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Facts Forum News, Vol. 4, No. 9, October 1955
File 017
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Facts Forum. Facts Forum News, Vol. 4, No. 9, October 1955 - File 017. University of Houston Libraries. University of Houston Digital Library. Web. October 29, 2020. https://digital.lib.uh.edu/collection/1352973/item/69/show/16.

Disclaimer: This is a general citation for reference purposes. Please consult the most recent edition of your style manual for the proper formatting of the type of source you are citing. If the date given in the citation does not match the date on the digital item, use the more accurate date below the digital item.

Facts Forum. Facts Forum News, Vol. 4, No. 9, October 1955 - File 017. Facts Forum News, 1955-1956. University of Houston Libraries. Retrieved from https://digital.lib.uh.edu/collection/1352973/item/69/show/16

Disclaimer: This is a general citation for reference purposes. Please consult the most recent edition of your style manual for the proper formatting of the type of source you are citing. If the date given in the citation does not match the date on the digital item, use the more accurate date below the digital item.

Facts Forum, Facts Forum News, Vol. 4, No. 9, October 1955 - File 017, Facts Forum News, 1955-1956, University of Houston Libraries, accessed October 29, 2020, https://digital.lib.uh.edu/collection/1352973/item/69/show/16.

Disclaimer: This is a general citation for reference purposes. Please consult the most recent edition of your style manual for the proper formatting of the type of source you are citing. If the date given in the citation does not match the date on the digital item, use the more accurate date below the digital item.

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Title Facts Forum News, Vol. 4, No. 9, October 1955
Alternate Title Facts Forum News, Vol. IV, No. 9, October 1955
Series Title Facts Forum News
Creator
  • Facts Forum
Publisher Facts Forum
Date unknown
Language eng
Subject
  • Anti-communist movements
  • Conservatism
  • Politics and government
  • Hunt, H. L.
Place
  • Dallas, Texas
Genre
  • journals (periodicals)
Type
  • Text
Identifier AP2.F146 v. 4 1955; OCLC: 1352973
Collection
  • University of Houston Libraries
  • Facts Forum News
Rights No Copyright - United States
Item Description
Title File 017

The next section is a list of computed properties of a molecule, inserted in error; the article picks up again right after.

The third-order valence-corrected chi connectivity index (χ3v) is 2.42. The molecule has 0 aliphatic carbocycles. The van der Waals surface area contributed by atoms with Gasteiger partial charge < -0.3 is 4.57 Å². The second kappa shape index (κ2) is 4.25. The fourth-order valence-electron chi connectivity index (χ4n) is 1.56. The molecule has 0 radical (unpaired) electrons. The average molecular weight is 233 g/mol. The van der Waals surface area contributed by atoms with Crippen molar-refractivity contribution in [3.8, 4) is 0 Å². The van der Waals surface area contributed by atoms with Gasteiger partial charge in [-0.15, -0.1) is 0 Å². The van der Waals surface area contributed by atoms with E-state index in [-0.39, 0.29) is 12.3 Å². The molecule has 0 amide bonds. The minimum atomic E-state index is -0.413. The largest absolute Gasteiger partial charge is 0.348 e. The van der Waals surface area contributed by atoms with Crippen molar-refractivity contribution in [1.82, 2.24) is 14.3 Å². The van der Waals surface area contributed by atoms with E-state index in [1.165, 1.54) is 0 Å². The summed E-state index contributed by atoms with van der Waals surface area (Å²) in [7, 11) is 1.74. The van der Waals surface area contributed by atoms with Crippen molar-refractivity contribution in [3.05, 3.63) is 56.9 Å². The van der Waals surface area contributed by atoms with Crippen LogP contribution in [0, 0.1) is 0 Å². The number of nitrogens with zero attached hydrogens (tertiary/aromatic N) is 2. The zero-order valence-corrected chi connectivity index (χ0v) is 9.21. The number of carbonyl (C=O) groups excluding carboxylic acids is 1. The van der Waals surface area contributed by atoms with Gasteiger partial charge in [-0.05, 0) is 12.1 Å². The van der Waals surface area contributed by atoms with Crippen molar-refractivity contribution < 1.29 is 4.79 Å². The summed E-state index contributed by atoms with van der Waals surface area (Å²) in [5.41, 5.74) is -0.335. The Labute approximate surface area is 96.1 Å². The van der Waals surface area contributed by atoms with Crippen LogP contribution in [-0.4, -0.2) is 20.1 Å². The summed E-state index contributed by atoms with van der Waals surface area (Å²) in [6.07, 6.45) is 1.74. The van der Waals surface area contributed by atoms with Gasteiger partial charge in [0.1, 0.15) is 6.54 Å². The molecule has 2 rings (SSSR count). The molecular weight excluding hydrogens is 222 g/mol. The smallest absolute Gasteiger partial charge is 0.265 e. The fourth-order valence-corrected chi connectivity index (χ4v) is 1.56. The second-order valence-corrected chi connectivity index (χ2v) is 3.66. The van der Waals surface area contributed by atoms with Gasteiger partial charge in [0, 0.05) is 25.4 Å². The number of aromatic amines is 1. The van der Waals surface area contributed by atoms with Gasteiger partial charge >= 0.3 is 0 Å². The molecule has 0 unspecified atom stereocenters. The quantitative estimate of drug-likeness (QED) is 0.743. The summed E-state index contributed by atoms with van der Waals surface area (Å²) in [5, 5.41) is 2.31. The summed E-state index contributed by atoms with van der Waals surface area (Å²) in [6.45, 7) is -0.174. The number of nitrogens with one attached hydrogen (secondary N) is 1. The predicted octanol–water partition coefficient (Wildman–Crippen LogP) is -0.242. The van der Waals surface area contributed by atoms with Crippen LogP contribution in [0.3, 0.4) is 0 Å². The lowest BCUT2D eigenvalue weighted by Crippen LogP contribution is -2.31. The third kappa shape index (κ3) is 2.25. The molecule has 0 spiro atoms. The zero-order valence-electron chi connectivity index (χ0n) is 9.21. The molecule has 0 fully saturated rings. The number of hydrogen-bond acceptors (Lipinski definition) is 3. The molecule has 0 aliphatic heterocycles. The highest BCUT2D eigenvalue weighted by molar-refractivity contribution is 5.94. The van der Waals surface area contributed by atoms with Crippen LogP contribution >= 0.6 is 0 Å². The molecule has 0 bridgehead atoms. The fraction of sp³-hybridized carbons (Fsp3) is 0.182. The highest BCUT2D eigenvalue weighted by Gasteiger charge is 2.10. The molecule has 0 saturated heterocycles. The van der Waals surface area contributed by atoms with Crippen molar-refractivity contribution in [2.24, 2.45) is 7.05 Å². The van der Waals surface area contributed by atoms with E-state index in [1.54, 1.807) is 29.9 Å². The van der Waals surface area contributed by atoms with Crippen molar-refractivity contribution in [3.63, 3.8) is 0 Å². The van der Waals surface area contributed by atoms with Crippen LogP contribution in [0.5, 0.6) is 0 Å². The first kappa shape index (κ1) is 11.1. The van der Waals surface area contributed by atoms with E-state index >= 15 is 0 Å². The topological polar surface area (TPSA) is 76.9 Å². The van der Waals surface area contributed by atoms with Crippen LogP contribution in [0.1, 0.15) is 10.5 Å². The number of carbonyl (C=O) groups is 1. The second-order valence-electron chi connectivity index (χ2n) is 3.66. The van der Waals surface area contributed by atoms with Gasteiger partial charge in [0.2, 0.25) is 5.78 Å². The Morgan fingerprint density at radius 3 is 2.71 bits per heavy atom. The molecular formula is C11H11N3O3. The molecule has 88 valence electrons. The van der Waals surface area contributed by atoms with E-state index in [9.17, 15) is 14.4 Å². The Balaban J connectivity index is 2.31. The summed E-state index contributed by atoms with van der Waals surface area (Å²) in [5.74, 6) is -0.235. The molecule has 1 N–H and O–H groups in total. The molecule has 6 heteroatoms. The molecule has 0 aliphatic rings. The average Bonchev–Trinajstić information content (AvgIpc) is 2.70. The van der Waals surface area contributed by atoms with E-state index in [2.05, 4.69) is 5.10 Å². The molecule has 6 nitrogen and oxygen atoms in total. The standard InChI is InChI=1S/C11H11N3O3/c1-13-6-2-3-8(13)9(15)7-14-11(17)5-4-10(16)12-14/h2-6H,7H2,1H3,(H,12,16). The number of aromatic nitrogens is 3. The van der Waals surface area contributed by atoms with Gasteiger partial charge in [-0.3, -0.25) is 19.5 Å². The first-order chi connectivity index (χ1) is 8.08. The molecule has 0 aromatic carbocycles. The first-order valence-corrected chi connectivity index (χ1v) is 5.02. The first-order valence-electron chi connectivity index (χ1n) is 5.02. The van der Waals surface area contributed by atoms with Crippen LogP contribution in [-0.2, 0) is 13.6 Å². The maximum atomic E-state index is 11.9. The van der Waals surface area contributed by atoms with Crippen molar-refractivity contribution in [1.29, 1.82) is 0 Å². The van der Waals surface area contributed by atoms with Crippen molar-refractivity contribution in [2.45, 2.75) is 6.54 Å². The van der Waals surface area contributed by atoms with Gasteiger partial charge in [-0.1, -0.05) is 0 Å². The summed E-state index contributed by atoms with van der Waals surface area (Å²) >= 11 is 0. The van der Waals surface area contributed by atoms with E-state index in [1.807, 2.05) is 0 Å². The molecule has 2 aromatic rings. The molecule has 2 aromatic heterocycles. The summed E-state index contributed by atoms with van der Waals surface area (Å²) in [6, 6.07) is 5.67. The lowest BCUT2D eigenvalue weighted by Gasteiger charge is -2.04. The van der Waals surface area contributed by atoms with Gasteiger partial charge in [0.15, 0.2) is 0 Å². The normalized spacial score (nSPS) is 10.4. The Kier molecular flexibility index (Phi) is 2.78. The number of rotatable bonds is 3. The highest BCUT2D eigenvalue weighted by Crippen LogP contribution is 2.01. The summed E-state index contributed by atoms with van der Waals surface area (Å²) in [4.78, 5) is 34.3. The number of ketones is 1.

Transcript problem which has decisive significance for the security of the nations. In this connection it is necessary to point out that in the course of the discussions on disarmament the participants of the conference made proposals which indubitably will be studied in tin- course of further negotiations on this problem and will serve to achieve the necessary agreemenl between them. The Soviet government states that in the further consideration of Ibis disarmament problem it will make the utmost efforts to find a solution to the problem, answering the yearning of the nations. There was an exchange of opinions between us on the German problem. Various approaches lo this problem were expressed. The United States. British and French delegations, speaking of lhe reunion of Germany, based llieir arguments on the assumption thai Wesl Germany, which is In he remilitarized in accordance with the Paris agreements—and later a reunited Germany—must enter into the hie..- of the North Atlantic pact and the Western European Union. The Soviet government, therefore, which is consequenlially seeking the creation of German national unity, has drawn attention even before the ratification of the Paris agreements to the facl that the coming into force of these agreements would create difficulties for talks on the German problem and make pointless any discussion on the reunification of Germany. The Soviet government believes that il is necessary to take the facts into consideration. War in Europe ended ten years ago. Since that time two Germanics have appeared—the German Democratic Republic and the German Federal Republic— each with its own economic and social structure. Besides this, in accordance wilh the Paris agreements, the German Federal Republic entered upon thc path of re- 'uiliteirization and was included in the military grouping of the Western powers. As far as the German Democratic Republic is concerned, in view of thc Conclusion of lhe Paris pacts, it has 'liken the decision lo participate in the Warsaw Treaty Organization. It is clear that in such conditions wc cannol argue the question of the mechanical union of ibe two parts of Germany—the German Democrat ie Republic and the Federal Republic—because 'His would be an unrealistic approach 'o the problem. The Soviet Union was and remains a warm supporter of the reunion of Ger- •oany as a peace-loving, democratic ttate. We are deeply convinced that the German problem must not be discussed withoui the participation of the representatives of the German Democratic and the German Federal Republics. In the situation which developed in Europe, the only real approach to the reunion of Germany appears to be by way of a coordinated effort of the four powers, and also of the German people, which is directed toward a relaxation of tension in Europe and the establishment of confidence between the stales. Just this goal would be served besl by the creation of a European collective security system, with the participation of both parts of Germany on a basis of equality until reunion is achieved. Since this would lead to tbe strengthening of peace in Europe and create' an obstacle to the growth of German militarism, the obstacles al presenl in the path of a German reunion could be done away with. On the other hand, for thc reunion of Germany from the point of view of her internal conditions, the rapprochement between her two parts is of the utmost importance. The Soviet delegation regrets that further attention was not given lo the problems of Asia and the Far East at our conference. Among others, such questions as the restoration of the legal rights of tbe Chinese People's Republic in the United Nations organization, the regulation of the situation in the Formosa region on the basis of the recognition of the indisputable rights of the Chinese people. the execution of the Geneva agreements on Indochina and other problems will not tolerate postponement. We can never escape these problems. They must be solved in Ihe interests of peace and security in Asia and the Far East, in the interests of world peace. The Geneva conference opened the road for the further treatment and solu tion of the matured international problems. We also made an important decision about the necessity for widening contacts between East and West and about the development and strengthening of economic and cultural ties between our states. Vi ith these decisions we have laid the basis for a wider cooperation between our countries. The Soviet government, on its part, is ready by all means to facilitate such cooperation. It expects that other par- ticipants in this conference will travel along this road, which serves the interests of our peoples and the interests of world peace. We all recognize the importance of the decisions made here. They are the beginning of a new stage in the relations between our countries. They will facilitate the strengthening of confidence between us. between our peoples. These decisions will have a positive meaning also for other countries and for the strengthening of world peace. The warmest vcarning of all nations is the vearning for peace. The Soviet government will make the requisite efforts to translate into action our decisions which are directed toward the relaxation of international tension and lhe strengthening of world peace. This requires the patient and loyal examination of those problems which we must still discuss and resolve. But if this same spirit of cooperation is shown by all of us, as it has been shown at the Geneva conference, this will be a reliable pledge that the noble goal of the maintenance of peace will be achieved and the peoples will be able to look calmly toward the morrow. (Continued on next page) Peace Conference. World War Clemenceau and Woodrow Wilson. —Wide World Photo The "Big Four," left to right, Orlando, Lloyd George, pACTS FORUM NEWS, October, 1955 Page 15